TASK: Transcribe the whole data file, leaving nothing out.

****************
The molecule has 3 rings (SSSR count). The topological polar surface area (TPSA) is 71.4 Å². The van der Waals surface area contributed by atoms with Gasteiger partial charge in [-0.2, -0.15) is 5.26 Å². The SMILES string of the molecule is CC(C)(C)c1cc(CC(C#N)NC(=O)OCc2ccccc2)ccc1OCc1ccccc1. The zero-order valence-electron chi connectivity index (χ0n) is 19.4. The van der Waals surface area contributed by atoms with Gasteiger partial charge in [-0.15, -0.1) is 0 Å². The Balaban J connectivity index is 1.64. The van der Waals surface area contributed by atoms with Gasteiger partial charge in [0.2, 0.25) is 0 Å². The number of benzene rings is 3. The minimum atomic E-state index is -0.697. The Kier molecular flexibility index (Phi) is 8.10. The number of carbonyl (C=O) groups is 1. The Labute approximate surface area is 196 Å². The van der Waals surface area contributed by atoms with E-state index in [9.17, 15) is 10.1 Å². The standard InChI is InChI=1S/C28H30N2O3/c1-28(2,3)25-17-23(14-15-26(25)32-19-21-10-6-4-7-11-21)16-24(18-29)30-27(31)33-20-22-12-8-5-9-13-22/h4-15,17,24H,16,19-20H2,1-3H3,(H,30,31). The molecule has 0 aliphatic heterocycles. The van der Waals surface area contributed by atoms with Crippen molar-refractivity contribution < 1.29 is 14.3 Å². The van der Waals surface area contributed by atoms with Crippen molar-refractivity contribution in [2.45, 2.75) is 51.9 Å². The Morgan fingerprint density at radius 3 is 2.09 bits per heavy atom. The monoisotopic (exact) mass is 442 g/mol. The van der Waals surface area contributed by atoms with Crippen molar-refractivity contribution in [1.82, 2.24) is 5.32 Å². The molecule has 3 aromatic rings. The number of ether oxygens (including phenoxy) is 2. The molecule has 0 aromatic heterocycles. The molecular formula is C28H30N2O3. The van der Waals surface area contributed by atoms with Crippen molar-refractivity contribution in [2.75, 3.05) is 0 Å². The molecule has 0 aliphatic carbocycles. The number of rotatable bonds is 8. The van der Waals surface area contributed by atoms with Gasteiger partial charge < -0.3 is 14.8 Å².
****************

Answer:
The molecule has 3 rings (SSSR count). The topological polar surface area (TPSA) is 71.4 Å². The van der Waals surface area contributed by atoms with Gasteiger partial charge in [-0.2, -0.15) is 5.26 Å². The SMILES string of the molecule is CC(C)(C)c1cc(CC(C#N)NC(=O)OCc2ccccc2)ccc1OCc1ccccc1. The zero-order valence-electron chi connectivity index (χ0n) is 19.4. The van der Waals surface area contributed by atoms with Gasteiger partial charge in [-0.15, -0.1) is 0 Å². The Balaban J connectivity index is 1.64. The van der Waals surface area contributed by atoms with Gasteiger partial charge in [0.2, 0.25) is 0 Å². The number of benzene rings is 3. The minimum atomic E-state index is -0.697. The Kier molecular flexibility index (Phi) is 8.10. The number of carbonyl (C=O) groups is 1. The Labute approximate surface area is 196 Å². The van der Waals surface area contributed by atoms with E-state index in [9.17, 15) is 10.1 Å². The standard InChI is InChI=1S/C28H30N2O3/c1-28(2,3)25-17-23(14-15-26(25)32-19-21-10-6-4-7-11-21)16-24(18-29)30-27(31)33-20-22-12-8-5-9-13-22/h4-15,17,24H,16,19-20H2,1-3H3,(H,30,31). The molecule has 0 aliphatic heterocycles. The van der Waals surface area contributed by atoms with Crippen molar-refractivity contribution < 1.29 is 14.3 Å². The van der Waals surface area contributed by atoms with Crippen molar-refractivity contribution in [2.45, 2.75) is 51.9 Å². The Morgan fingerprint density at radius 3 is 2.09 bits per heavy atom. The monoisotopic (exact) mass is 442 g/mol. The van der Waals surface area contributed by atoms with Crippen molar-refractivity contribution in [1.82, 2.24) is 5.32 Å². The molecule has 3 aromatic rings. The number of ether oxygens (including phenoxy) is 2. The molecule has 0 aromatic heterocycles. The molecular formula is C28H30N2O3. The van der Waals surface area contributed by atoms with Crippen molar-refractivity contribution in [2.75, 3.05) is 0 Å². The molecule has 0 aliphatic carbocycles. The number of rotatable bonds is 8. The van der Waals surface area contributed by atoms with Gasteiger partial charge < -0.3 is 14.8 Å².